1998 Under-19 Cricket World Cup
The 1998 MTN Under-19 World Cup was an international limited-overs cricket tournament played in South Africa from 11 January to 1 February 1998. Sponsored by the MTN Group, it was the second edition of the Under-19 Cricket World Cup, coming ten years after the inaugural tournament in 1988, and the first to be held in South Africa.
|Dates||11 January–1 February 1998|
|Cricket format||Limited-overs (50 overs)|
|Champions||England (1st title)|
|Most runs||Chris Gayle (364)|
|Most wickets|| Ramnaresh Sarwan (16)|
Mluleki Nkala (16)
Sixteen teams participated at the 1998 World Cup, up from only eight at the previous edition. After an initial group stage, the top eight teams played off in a super league to decide the tournament champions, with the non-qualifiers playing a separate "plate" competition. The tournament was won by England, which defeated New Zealand in the final to win its first and only title. Both teams are yet to qualify for another final. Matches were held at venues around the country, though primarily in the interior, with the main final held at Wanderers Stadium in Johannesburg. West Indian batsman Chris Gayle led the tournament in runs, while his teammate Ramnaresh Sarwan and Zimbabwe's Mluleki Nkala were the joint leading wicket-takers.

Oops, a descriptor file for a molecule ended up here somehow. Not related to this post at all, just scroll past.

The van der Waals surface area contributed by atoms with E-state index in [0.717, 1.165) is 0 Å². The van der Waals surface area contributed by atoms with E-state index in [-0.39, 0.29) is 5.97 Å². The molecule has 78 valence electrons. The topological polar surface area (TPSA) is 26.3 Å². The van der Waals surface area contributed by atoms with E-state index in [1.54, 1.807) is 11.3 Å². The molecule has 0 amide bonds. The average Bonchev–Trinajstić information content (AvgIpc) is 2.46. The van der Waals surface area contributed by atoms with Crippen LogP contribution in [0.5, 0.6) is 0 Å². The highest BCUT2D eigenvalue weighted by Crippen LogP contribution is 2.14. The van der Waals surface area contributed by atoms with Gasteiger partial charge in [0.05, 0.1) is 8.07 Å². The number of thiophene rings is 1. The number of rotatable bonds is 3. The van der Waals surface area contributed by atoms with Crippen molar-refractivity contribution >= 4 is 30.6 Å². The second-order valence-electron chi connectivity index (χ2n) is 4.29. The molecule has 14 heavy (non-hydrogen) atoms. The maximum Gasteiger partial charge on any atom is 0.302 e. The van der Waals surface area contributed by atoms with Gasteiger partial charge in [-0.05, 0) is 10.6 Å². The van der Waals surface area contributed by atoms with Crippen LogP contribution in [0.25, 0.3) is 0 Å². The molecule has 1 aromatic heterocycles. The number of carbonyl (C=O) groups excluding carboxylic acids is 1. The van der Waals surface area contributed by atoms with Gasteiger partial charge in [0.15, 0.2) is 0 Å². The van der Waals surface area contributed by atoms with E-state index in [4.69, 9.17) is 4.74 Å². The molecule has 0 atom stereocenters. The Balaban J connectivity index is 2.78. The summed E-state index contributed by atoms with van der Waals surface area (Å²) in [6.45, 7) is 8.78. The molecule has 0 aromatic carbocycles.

Teams and qualificationEdit
The twelve ICC members that had qualified their senior teams for the 1999 World Cup also automatically qualified their under-19 teams for the 1998 Under-19 World Cup. Of those teams, nine were Test-playing countries and three were ICC associate members.
The other four teams were invited to the tournament based on criteria set by the ICC – unlike at later editions, only one regional qualification tournament, the 1997 Youth Asia Cup, was played.
Pool A was known as the Bradman Pool, after former Australian batsman Sir Donald Bradman.
Pool B was known as the Cowdrey Pool, after former English batsman Sir Colin Cowdrey.
|Papua New Guinea||3||0||3||0||0||0||–4.569|
Pool C was known as the Gavaskar Pool, after former Indian batsman Sunil Gavaskar.
Pool D was known as the Sobers Pool, after former West Indian all-rounder Sir Garfield Sobers.
The plate competition was contested by the eight teams that failed to qualify for the Super League.
Pool A was known as the Magiet Pool, after South African administrator Rushdie Magiet.
|Papua New Guinea||3||0||3||0||0||0||–2.027|
Pool B was known as the Procter Pool, after former South African all-rounder Mike Procter.
Pool A was known as the D'Olivera Pool, after former England international Basil D'Oliveira.
252/8 (50 overs)
152 (33.5 overs)
- Following a rain interruption, England's target (calculated using the Clark curves method) was 204 runs in 39 overs.
188 (46 overs)
191/5 (40.1 overs)
- The India–Pakistan fixture was attended by over 10,000 people, a tournament record.
Pool B was known as the Pollock Pool, after former South African batsman Graeme Pollock.
- Batting and fielding in MTN Under-19s World Cup 1997/98 (ordered by runs) – CricketArchive. Retrieved 10 November 2015.
- Bowling in MTN Under-19s World Cup 1997/98 (ordered by wickets) – CricketArchive. Retrieved 10 November 2015.
- John Stern, "MTN Under-19 World Cup" – Wisden Cricketers' Almanack, 1998. Retrieved from ESPNcricinfo, 10 November 2015.
- England Under-19s v India Under-19s, MTN Under-19s World Cup 1997/98 (Super League d'Oliveira Pool) – CricketArchive. Retrieved 10 November 2015.